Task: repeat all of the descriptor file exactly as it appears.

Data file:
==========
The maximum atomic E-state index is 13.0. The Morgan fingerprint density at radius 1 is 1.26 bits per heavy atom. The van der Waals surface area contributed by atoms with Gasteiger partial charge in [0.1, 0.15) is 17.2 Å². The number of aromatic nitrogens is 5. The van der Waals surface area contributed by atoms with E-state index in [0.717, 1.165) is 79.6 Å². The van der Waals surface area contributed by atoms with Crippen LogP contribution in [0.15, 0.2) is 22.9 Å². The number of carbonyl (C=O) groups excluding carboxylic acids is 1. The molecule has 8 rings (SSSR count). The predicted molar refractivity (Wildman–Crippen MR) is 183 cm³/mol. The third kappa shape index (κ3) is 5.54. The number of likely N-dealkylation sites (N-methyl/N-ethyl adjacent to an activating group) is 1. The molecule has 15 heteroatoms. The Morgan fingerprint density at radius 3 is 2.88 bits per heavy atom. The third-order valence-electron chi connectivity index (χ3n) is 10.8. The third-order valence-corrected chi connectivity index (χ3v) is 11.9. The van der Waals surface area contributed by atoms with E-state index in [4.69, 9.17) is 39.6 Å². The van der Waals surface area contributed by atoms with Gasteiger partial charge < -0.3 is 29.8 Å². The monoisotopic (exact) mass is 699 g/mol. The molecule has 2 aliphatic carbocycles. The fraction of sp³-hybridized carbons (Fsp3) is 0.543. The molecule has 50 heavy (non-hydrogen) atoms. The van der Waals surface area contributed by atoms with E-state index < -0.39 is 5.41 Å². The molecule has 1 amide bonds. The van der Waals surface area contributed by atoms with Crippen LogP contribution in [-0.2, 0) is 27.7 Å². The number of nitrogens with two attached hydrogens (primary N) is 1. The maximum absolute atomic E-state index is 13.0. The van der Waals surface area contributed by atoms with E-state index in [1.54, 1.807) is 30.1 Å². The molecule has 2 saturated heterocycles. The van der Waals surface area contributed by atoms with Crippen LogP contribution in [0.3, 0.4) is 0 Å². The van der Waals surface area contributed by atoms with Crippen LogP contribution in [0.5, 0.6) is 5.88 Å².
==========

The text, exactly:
The maximum atomic E-state index is 13.0. The Morgan fingerprint density at radius 1 is 1.26 bits per heavy atom. The van der Waals surface area contributed by atoms with Gasteiger partial charge in [0.1, 0.15) is 17.2 Å². The number of aromatic nitrogens is 5. The van der Waals surface area contributed by atoms with E-state index in [0.717, 1.165) is 79.6 Å². The van der Waals surface area contributed by atoms with Crippen LogP contribution in [0.15, 0.2) is 22.9 Å². The number of carbonyl (C=O) groups excluding carboxylic acids is 1. The molecule has 8 rings (SSSR count). The predicted molar refractivity (Wildman–Crippen MR) is 183 cm³/mol. The third kappa shape index (κ3) is 5.54. The number of likely N-dealkylation sites (N-methyl/N-ethyl adjacent to an activating group) is 1. The molecule has 15 heteroatoms. The Morgan fingerprint density at radius 3 is 2.88 bits per heavy atom. The third-order valence-electron chi connectivity index (χ3n) is 10.8. The third-order valence-corrected chi connectivity index (χ3v) is 11.9. The van der Waals surface area contributed by atoms with E-state index in [4.69, 9.17) is 39.6 Å². The van der Waals surface area contributed by atoms with Gasteiger partial charge < -0.3 is 29.8 Å². The monoisotopic (exact) mass is 699 g/mol. The molecule has 2 aliphatic carbocycles. The fraction of sp³-hybridized carbons (Fsp3) is 0.543. The molecule has 50 heavy (non-hydrogen) atoms. The van der Waals surface area contributed by atoms with E-state index < -0.39 is 5.41 Å². The molecule has 1 amide bonds. The van der Waals surface area contributed by atoms with Crippen LogP contribution in [-0.2, 0) is 27.7 Å². The number of nitrogens with two attached hydrogens (primary N) is 1. The maximum absolute atomic E-state index is 13.0. The van der Waals surface area contributed by atoms with E-state index in [1.54, 1.807) is 30.1 Å². The molecule has 2 saturated heterocycles. The van der Waals surface area contributed by atoms with Crippen LogP contribution in [0.3, 0.4) is 0 Å². The van der Waals surface area contributed by atoms with Crippen LogP contribution in [0.5, 0.6) is 5.88 Å².